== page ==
As I made my trek from Burlington airport, traveling farther and farther on dirt roads into what seemed to be the middle of nowhere, I started thinking, “What did I get myself into?!” I arrived at Craftsbury not knowing anyone, and not really knowing what to do, I asked a week camper who eats at a different time than all my teammates what time dinner was…whoops. Luckily, one of the GRP rowers was helping out with the camp that week so she was eating dinner with the campers. She spotted my wide-eyed, scared expression, introduced herself, and explained a lot of things I was confused about. After that things started to go a lot smoother. I met the other SBTC girls and they showed me the ropes. It’s easy to become fast friends with people when you’re training, working, eating – basically spending your whole life with them. My first day was a little bit of a shock to the system. I was jet lagged, missing school and my teammates, and just pretty unsure of what to expect. After practice and lunch a bunch of us gardened for three hours. Usually I’m not exactly the gardening type, so it was quite an experience. A snake crawled over one of the guy’s feet and I screamed probably louder than was necessary. Before our second practice I took a two hour nap that felt like an eternity.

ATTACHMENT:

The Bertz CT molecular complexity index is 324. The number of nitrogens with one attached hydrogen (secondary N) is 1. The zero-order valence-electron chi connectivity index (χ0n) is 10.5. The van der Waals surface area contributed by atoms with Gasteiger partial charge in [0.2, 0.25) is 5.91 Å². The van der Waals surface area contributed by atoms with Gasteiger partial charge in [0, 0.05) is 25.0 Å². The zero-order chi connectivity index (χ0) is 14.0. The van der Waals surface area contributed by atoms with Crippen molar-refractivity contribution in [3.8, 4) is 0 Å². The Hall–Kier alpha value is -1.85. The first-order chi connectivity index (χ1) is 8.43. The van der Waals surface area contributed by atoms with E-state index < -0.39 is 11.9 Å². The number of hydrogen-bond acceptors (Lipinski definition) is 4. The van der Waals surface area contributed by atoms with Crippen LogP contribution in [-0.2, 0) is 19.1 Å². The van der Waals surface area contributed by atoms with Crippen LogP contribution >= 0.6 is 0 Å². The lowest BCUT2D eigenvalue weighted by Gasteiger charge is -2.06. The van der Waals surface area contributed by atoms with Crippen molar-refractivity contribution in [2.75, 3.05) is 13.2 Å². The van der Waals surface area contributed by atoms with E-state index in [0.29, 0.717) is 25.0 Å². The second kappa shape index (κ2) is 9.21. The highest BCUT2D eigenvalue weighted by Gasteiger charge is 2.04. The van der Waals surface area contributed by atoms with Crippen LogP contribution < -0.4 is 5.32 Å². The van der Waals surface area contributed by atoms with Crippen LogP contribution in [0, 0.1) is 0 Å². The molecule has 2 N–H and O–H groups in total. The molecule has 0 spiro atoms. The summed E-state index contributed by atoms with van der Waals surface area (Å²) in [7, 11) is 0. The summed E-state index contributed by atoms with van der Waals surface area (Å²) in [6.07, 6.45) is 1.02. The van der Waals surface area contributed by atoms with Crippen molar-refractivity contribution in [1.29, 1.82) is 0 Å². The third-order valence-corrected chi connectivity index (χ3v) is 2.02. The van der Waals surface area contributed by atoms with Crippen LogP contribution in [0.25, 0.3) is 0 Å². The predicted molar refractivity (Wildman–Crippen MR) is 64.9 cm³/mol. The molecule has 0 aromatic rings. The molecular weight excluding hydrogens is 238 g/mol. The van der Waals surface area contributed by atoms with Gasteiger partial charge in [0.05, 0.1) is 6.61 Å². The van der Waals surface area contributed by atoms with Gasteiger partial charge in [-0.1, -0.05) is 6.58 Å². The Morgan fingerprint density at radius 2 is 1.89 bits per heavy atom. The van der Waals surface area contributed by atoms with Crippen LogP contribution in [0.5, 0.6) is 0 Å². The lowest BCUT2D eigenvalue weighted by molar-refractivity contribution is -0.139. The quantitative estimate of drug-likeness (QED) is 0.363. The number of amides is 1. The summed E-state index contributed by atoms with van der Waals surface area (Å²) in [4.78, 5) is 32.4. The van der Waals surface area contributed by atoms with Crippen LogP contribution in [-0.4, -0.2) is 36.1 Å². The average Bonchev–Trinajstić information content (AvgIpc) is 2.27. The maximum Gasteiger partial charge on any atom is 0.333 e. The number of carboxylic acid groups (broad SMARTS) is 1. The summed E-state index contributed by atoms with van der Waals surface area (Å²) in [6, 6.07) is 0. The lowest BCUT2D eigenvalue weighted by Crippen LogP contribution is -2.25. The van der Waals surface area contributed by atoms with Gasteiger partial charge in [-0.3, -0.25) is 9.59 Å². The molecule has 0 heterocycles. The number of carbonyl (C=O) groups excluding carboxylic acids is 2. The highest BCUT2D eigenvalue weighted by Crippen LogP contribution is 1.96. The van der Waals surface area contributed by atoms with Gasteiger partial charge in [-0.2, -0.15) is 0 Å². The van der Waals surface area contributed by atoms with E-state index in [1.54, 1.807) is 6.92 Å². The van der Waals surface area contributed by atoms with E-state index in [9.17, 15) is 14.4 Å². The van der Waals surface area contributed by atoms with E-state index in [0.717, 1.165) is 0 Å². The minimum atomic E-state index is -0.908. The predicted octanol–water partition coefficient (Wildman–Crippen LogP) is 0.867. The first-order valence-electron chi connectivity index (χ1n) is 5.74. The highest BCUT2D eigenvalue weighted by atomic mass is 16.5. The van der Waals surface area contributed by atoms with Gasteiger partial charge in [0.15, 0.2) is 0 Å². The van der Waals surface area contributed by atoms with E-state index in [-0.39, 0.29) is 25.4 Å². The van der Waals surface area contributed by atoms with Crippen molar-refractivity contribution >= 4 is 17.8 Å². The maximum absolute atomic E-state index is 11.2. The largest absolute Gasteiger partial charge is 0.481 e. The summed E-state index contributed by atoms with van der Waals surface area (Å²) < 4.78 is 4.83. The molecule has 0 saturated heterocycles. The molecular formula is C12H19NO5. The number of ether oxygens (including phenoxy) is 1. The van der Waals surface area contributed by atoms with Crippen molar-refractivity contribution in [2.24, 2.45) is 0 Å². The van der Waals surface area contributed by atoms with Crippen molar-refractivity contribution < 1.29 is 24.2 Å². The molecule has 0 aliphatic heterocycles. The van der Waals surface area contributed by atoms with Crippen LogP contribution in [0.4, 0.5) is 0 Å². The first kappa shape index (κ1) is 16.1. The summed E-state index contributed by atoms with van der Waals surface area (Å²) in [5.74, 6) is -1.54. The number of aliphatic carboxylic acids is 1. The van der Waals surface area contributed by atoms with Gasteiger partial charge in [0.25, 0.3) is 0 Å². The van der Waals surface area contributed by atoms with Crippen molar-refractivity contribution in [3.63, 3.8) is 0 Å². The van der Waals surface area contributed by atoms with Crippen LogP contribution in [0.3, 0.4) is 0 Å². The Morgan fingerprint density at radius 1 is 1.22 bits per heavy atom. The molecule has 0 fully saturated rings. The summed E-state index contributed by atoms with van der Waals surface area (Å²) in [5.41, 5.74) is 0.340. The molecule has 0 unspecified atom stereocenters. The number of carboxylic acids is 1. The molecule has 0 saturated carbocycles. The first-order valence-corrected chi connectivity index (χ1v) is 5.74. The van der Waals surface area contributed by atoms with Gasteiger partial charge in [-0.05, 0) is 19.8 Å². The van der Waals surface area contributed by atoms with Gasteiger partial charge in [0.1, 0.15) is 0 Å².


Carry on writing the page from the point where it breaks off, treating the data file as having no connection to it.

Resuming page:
After the first day I kind of knew what to expect and the days started to go by quicker. I still don’t know if I love gardening, but Pam and Amy whom we garden with are some of the sweetest women and they’re so passionate about what they do, so I love learning from them. Three days after I got here the final SBTC member arrived, and with him arrived the possibility of escape: a car. Friday a few of us decided on the spur of the moment to go to go to a farmer’s market in between practices. We were excited to break out of our Craftsbury bubble and go exploring, but the “civilization” we found was certainly different than the city life that I’m used to.